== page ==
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Talk to Your Dentist About Diabetes

Americans are developing diabetes at an alarming rate, with as many as 100 million people living with diabetes and prediabetes today. This means that it’s even more important today than it was yesterday to ensure your oral health is maintained. After all, good oral health can help control blood glucose levels.


How Diabetes Affects Oral Health

A diabetic’s body is unable to process glucose correctly, which creates a situation where the blood has too much sugar for the brain and other tissues to tolerate. This high blood glucose level can cause lots of complications throughout the body, including:

  • Nerve damage (known as neuropathy)
  • Organ damage (of virtually any organ)
  • Problems with vision
  • Digestive paralysis (gastroparesis)

The same processes do major damage inside your mouth. Because high blood glucose makes you more susceptible to infection from all sorts of microbes, you are likely to experience a variety of infections in your mouth, one of the easiest points of entry and a place that many types of bacteria already call home.

These infections, in turn, can make it hard to control blood sugar levels. Then those high blood glucose levels feed the bacteria and fungal agents even more, which lets them grow explosively.

Some Common Oral Issues for Diabetics

If you’re diabetic, you probably already know to watch your body for any new or unusual symptoms. But just in case you need some reminders, these are a few of the more common issues you may encounter. Don’t hesitate to call your dentist for a checkup if you notice signs of:

  • Sores and ulcers. Dry mouth caused by a lack of saliva can result in some pretty serious damage inside your mouth. Sores, ulcers and inflammation are not uncommon. Remember to sip water throughout the day to keep your oral tissues moist, maintain good blood glucose levels and brush and floss often. 
  • Tooth decay. Dry mouth can also result in tooth decay, a very unpleasant condition. Though a dentist can help by replacing those damaged teeth, it’s better to try to avoid tooth decay for as long as you can. Check your medications to see if any list dry mouth as a side effect and if so, talk to your doctor and dentist about this. Together, they can help you find a solution that works to maintain your oral health and keep your diabetes in check.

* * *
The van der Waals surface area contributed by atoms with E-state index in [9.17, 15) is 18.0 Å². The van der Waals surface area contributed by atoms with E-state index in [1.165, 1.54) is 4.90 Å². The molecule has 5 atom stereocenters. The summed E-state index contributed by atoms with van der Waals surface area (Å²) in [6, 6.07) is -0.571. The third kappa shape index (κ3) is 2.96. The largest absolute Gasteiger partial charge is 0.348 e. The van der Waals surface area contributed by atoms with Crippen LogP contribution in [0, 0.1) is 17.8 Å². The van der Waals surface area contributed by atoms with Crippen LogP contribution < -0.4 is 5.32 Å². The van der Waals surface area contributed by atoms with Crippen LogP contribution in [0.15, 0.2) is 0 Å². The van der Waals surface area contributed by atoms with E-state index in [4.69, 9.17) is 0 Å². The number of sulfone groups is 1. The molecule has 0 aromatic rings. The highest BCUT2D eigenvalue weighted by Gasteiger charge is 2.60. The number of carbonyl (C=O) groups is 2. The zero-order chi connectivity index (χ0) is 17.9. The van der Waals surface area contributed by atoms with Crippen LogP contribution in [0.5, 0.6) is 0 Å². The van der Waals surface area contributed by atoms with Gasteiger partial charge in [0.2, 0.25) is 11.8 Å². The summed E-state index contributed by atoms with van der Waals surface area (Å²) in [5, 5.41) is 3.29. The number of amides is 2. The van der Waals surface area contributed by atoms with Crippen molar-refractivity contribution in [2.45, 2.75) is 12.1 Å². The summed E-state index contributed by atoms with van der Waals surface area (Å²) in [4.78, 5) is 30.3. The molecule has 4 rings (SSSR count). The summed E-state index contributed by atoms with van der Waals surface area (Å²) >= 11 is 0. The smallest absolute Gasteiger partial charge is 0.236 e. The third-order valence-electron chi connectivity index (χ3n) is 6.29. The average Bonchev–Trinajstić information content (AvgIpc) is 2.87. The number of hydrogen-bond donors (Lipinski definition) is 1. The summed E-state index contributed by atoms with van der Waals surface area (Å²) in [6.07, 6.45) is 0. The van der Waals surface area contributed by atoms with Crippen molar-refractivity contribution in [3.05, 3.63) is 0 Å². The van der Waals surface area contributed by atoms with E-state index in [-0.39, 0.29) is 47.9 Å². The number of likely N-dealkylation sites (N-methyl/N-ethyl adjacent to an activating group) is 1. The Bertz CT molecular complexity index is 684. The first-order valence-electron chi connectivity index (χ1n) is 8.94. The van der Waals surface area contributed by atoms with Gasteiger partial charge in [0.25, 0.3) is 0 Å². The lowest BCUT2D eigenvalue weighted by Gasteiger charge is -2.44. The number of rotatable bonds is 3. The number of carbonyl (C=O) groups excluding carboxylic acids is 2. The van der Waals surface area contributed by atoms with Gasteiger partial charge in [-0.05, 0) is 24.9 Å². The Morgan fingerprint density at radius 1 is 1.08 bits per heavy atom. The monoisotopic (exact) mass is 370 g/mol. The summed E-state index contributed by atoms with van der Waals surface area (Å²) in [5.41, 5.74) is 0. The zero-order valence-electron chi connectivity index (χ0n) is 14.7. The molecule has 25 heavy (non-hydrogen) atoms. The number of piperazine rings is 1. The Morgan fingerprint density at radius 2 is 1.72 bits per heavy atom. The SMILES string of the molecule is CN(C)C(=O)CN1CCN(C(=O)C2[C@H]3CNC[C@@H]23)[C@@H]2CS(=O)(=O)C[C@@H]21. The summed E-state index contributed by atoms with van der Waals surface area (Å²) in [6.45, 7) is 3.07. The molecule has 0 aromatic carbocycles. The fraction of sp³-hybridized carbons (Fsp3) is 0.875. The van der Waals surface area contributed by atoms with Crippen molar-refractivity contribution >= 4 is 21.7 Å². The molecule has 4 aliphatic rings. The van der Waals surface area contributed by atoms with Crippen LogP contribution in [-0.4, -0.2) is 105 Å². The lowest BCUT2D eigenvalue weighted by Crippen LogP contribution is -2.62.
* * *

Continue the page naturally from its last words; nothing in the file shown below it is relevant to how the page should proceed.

• Gum disease. High blood sugars encourage feeding by oral bacteria, which then produce extra plaque. Acidic plaque will dissolve teeth over time, and the growing bacterial population can cause gum inflammation as they work their way into the small pockets around the base of your teeth. Good blood sugar control can help keep the beasts at bay.

Oral Care for Diabetics

Diabetes doesn’t necessarily mean you have to have a special oral regimen. It does, however, mean you should at least perform a minimal daily oral care routine. Be sure to:

  • Brush your teeth twice daily
  • Floss once a day
  • Check your mouth for sores or white patches that might indicate thrush
  • Use prescription mouthwash as required
  • Don’t forget your diabetes meds

Call Us Today for Your Best Diabetes Oral Care

Because there’s no better time to reduce your risk of oral complications of diabetes, we’ve made it easy for you to book an appointment. Simply click here to email Maple Leaf Dental and request your spot. Or give the office a call at (281) 497-5558. We’re here to help with even the most challenging of oral conditions.

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